Olympic Trials Preview – Battles, Bolters, Bankers and Blanks

It’s been called the most important domestic meet there is in Britain. And for most part it is just that as Olympic dreams will be made and shattered over the 6 days of competition in Glasgow this week. As we have come to expect, qualification will be tough, but by the end of the meet, we should know the identity of those who will race in Rio with the Union Jack emblazoned on their hats.

But only “should”, because while may will undoubtedly gain automatic selection, question marks will hang over the final team selection until Bill Furniss and Chris Spice run the rule over their wild card picks and then down the list of potential additions. The bankers though, will know they are going. For the most part those will be expected to be the swimmers who returned from worlds in Kazan last year with medals in their luggage. World champions Adam Peaty and James Guy head the queue, with Jazz Carlin, Siobhan Marie O’Connor and Ross Murdoch not far behind. You can add Hannah Miley, Aimee Willmott, Andrew Willis, Chris Walker-Hebborn and Fran Halsall to the list of expected qualifiers, being as they were under the automatic qualification standard last year.

Willis and Murdoch could though find themselves in a breaststroke battle for places, particularly in the 200 where many questions remain to be answered, but for the others selection would appear to be in their own hands, barring some big strides forward from elsewhere.

Andrew Willis - in the battle for the 200m breaststroke. pic Simone Castrovillari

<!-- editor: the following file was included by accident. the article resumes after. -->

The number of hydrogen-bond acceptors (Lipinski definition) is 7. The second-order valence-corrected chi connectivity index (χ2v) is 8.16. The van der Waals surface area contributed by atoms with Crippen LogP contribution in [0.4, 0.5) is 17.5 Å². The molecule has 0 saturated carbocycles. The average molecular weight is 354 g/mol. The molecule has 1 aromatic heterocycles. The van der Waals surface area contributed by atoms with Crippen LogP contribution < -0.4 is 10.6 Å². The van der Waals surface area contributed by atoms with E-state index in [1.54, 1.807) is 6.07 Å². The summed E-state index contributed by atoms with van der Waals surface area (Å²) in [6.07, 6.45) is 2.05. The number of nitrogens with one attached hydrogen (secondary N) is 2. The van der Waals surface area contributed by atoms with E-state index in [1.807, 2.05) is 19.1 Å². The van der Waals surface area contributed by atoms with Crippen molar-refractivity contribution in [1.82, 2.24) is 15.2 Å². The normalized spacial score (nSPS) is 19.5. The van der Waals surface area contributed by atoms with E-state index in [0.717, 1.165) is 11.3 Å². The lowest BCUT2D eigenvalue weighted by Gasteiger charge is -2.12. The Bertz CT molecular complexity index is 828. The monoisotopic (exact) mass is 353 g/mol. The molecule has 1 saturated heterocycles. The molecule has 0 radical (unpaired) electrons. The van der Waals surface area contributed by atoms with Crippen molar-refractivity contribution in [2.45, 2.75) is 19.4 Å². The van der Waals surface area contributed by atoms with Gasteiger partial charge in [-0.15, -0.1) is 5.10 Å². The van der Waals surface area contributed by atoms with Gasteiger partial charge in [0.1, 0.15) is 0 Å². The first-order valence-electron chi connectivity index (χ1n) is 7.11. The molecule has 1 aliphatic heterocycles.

Andrew Willis – in the battle for the 200m breaststroke. pic Simone Castrovillari

One event that has the potential for some bolters is the women’s 400IM. Wilmott and Miley are on paper set fair ahead of their challengers, but Britain boasts three very talented juniors in Abbie Wood, Georgia Coates and Rosie Rudin who between them hoovered up medals at European Games and World Juniors last year. The three youngsters are a little off the pace of their senior rivals, but the qualifying time of 4:35.46 would not be a stretch beyond the realms of possibility for any of them, so they could perhaps challenge the status quo. It would be a big move to make, but Olympic year has the tendency to inspire people in these situations – just look at the startling emergence of Penny Oleksiak at the Canadian trials. Miley and Willmott certainly cannot afford to be complacent.

For those outside the automatic qualification times, the waiting game starts. Our analysis of last year suggested that making it inside the magic 2% cut off would be enough to secure selection, but that assumes no overall progress within British swimming. From 2011 to 2012 British swimmers in the top 10 rankings improved by, on average, 1.6%. That suggests that to be comfortable only swims that are within 1.95% of the consideration times are going to be in contention for Olympic places.

Inevitably, with such a tough policy, there will be events where nobody makes the grade and Britain is not represented in Rio, accepting that in some cases the improvements noted above may push some people into the frame. The 100m individuals are boosted by the relay picks, which should allow a path to an individual swim even if that’s not achieved directly, so all four of those would be expected to have at least one entrant, given that the medley teams ride high in the percentage rankings.